9. Stand Back, Stevie

It's not easy being Stevie "The Kelvinator" Nicks. But it's even harder being a semi-pro Stevie Nicks look-alike. Witness the decadelong trials and travails of Cheryl Cusella (a.k.a. "Britney Marx"), the local Nicks clone whose efforts to carve out a career in her idol's hefty shadow led to an appearance on TV's Puttin' on the Hitsand, later, a somewhat lengthier stint in prison after she defrauded investors in a concert-promotion scheme. More recently, she has reinvented herself as a country singer, a gay-rights advocate, a self-described rape victim (police became suspicious of the alleged attack when Cusella relived her ordeal on The Montel Williams Show, but refused to elaborate on details for investigators) and an animal-rights activist. But the hits keep on keeping on, and in September, Cusella pleaded guilty to bilking $500,000 out of 13 people who believed they were donating to an animal shelter -- money Cusella admitted that she actually spent on herself.

8. Big Blue Couch Loves the Sound of Breaking Glass

The famed glass window behind the stage at Long Wong's on Mill really should have had a target painted on it the whole time. The venerable venue's oversize pane always seemed ready-made to fall victim to the egomaniacal whims of some drunken Jim Morrison wanna-be eager to crash through it and onto the street. Although most figured it was just a matter of time before the proverbial wall came a-tumbling down, observers were betting it would be a punk band (or Grave Danger) responsible, rather than the art-rock up-and-comers in Big Blue Couch (frankly, I had big bucks riding on my mike-twirling colleague Brian Smith).

BBC's September 23 show was halted abruptly just a few bars into their first song due to equipment troubles. But patrons got their money's worth when a verbal argument between bassist Jon Demrick and drummer Jayson Gilbert erupted in a shoving match, then into a full-blown fistfight. Before either rhythm player could do any damage to the other, their onstage melee took on epic proportions as the two shattered the massive glass backdrop, sending shards into the street. The shock of that sight stopped the tussle dead in its tracks (the band kissed and made up later and is readying the release of its long-awaited debut next year). Meanwhile, flummoxed bouncers and frantic bar managers searched for answers -- and a late-night window repairman. But as the artist who tops this year's list might say, "Hey, that's rock 'n' roll!"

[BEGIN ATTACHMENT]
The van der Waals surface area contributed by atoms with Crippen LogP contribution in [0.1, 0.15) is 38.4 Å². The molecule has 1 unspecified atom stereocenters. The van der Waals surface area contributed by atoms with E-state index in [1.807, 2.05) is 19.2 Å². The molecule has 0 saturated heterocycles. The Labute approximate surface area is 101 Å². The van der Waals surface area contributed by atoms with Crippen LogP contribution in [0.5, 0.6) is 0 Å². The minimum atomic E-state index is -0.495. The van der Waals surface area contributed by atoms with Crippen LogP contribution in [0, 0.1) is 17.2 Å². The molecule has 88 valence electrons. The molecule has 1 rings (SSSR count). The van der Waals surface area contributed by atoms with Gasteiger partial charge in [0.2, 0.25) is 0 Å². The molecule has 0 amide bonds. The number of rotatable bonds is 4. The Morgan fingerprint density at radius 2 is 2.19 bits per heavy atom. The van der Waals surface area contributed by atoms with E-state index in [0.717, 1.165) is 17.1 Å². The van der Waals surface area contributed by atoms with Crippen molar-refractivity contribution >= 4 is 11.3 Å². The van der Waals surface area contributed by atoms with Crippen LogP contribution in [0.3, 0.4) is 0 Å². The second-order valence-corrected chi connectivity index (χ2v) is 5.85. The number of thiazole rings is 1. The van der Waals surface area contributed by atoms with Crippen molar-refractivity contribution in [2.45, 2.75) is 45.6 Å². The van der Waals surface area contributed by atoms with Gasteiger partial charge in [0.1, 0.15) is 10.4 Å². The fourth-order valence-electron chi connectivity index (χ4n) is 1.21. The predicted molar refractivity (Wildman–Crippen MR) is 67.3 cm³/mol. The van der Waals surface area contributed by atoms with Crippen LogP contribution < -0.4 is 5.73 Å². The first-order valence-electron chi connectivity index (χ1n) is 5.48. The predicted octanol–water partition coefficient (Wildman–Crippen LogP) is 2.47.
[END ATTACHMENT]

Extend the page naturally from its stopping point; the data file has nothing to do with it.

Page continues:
7. Bruce and Tessa Connole: A Father and Child Reunion

Not since Ken Griffeys Sr. and Jr. took the field together has there been so much ado about a parent and child appearing in the same lineup. Well, not really. But in local music terms, the Revenants/Weaker Sex double bill was a rather historic, if not disconcerting (at least for those who remember Connole's halcyon days as a rock 'n' roll hell-raiser) event, as proud papa Bruce shared the stage with daughter Tessa's all-girl honky tonk combo in August. Though the Weaker Sex fizzled out just a week or so later (leaving us with egg -- check that, omelet -- on our faces after writing a lengthy profile), it was still an absolute Hallmark moment. Frank and Nancy, eat your hearts out.

6. Don't Cry for Me 75-Cent Kamikaze

Take the fashion sense of a 12-year-old skateboarder, the tasteful gold accessorization of Mr. T and a grasp of the English language to rival Roberto Benigni, and you've pretty much captured former Mason Jar owner Franco Gagliano. The longtime avatar of Valley heavy metal hung it up this year, handing over the reins of the club after 20-plus years. But aging headbangers needn't worry; little has changed at the central Phoenix nightspot. Big hair, spandex and "shredding, dude" are still present and accounted for. Gagliano even reportedly makes the odd onstage cameo shilling watered-down well drinks at bargain-basement prices. And as Ol' Franc himself might say, "If you don't like eet, fuck you, maan!"